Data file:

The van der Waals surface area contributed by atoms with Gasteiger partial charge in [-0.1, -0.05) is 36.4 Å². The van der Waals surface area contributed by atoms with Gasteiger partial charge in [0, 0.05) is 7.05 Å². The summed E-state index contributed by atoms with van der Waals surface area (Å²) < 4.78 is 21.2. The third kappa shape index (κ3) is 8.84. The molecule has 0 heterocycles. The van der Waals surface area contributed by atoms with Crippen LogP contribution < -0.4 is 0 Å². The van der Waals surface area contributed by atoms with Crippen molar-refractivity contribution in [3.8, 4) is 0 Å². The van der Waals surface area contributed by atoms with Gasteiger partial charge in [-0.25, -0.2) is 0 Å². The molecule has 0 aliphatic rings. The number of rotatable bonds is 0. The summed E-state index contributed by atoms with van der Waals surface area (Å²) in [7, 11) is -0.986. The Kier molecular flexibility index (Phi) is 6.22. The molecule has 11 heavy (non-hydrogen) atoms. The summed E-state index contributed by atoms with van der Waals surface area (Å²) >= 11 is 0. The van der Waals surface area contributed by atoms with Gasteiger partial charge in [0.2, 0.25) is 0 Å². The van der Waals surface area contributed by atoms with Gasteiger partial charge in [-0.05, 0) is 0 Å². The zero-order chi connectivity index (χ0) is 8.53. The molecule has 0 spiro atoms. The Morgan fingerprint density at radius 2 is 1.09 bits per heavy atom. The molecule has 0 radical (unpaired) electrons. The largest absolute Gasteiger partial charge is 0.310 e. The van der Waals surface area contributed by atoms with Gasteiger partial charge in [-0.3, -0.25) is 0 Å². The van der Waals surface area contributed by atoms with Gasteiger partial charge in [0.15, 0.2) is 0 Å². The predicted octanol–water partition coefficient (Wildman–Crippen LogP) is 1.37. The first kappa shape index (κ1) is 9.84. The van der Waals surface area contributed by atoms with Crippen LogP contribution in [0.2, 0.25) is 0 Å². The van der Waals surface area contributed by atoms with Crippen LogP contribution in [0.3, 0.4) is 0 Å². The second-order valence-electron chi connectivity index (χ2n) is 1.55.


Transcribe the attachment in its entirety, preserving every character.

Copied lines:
The van der Waals surface area contributed by atoms with Gasteiger partial charge in [-0.1, -0.05) is 36.4 Å². The van der Waals surface area contributed by atoms with Gasteiger partial charge in [0, 0.05) is 7.05 Å². The summed E-state index contributed by atoms with van der Waals surface area (Å²) < 4.78 is 21.2. The third kappa shape index (κ3) is 8.84. The molecule has 0 heterocycles. The van der Waals surface area contributed by atoms with Crippen LogP contribution < -0.4 is 0 Å². The van der Waals surface area contributed by atoms with Crippen molar-refractivity contribution in [3.8, 4) is 0 Å². The van der Waals surface area contributed by atoms with Gasteiger partial charge in [-0.25, -0.2) is 0 Å². The molecule has 0 aliphatic rings. The number of rotatable bonds is 0. The summed E-state index contributed by atoms with van der Waals surface area (Å²) in [7, 11) is -0.986. The Kier molecular flexibility index (Phi) is 6.22. The molecule has 11 heavy (non-hydrogen) atoms. The summed E-state index contributed by atoms with van der Waals surface area (Å²) >= 11 is 0. The van der Waals surface area contributed by atoms with Gasteiger partial charge in [0.2, 0.25) is 0 Å². The van der Waals surface area contributed by atoms with Gasteiger partial charge in [-0.05, 0) is 0 Å². The zero-order chi connectivity index (χ0) is 8.53. The molecule has 0 spiro atoms. The Morgan fingerprint density at radius 2 is 1.09 bits per heavy atom. The molecule has 0 radical (unpaired) electrons. The largest absolute Gasteiger partial charge is 0.310 e. The van der Waals surface area contributed by atoms with Gasteiger partial charge in [-0.3, -0.25) is 0 Å². The van der Waals surface area contributed by atoms with Gasteiger partial charge in [0.15, 0.2) is 0 Å². The predicted octanol–water partition coefficient (Wildman–Crippen LogP) is 1.37. The first kappa shape index (κ1) is 9.84. The van der Waals surface area contributed by atoms with Crippen LogP contribution in [0.2, 0.25) is 0 Å². The van der Waals surface area contributed by atoms with Crippen LogP contribution in [0.3, 0.4) is 0 Å². The second-order valence-electron chi connectivity index (χ2n) is 1.55.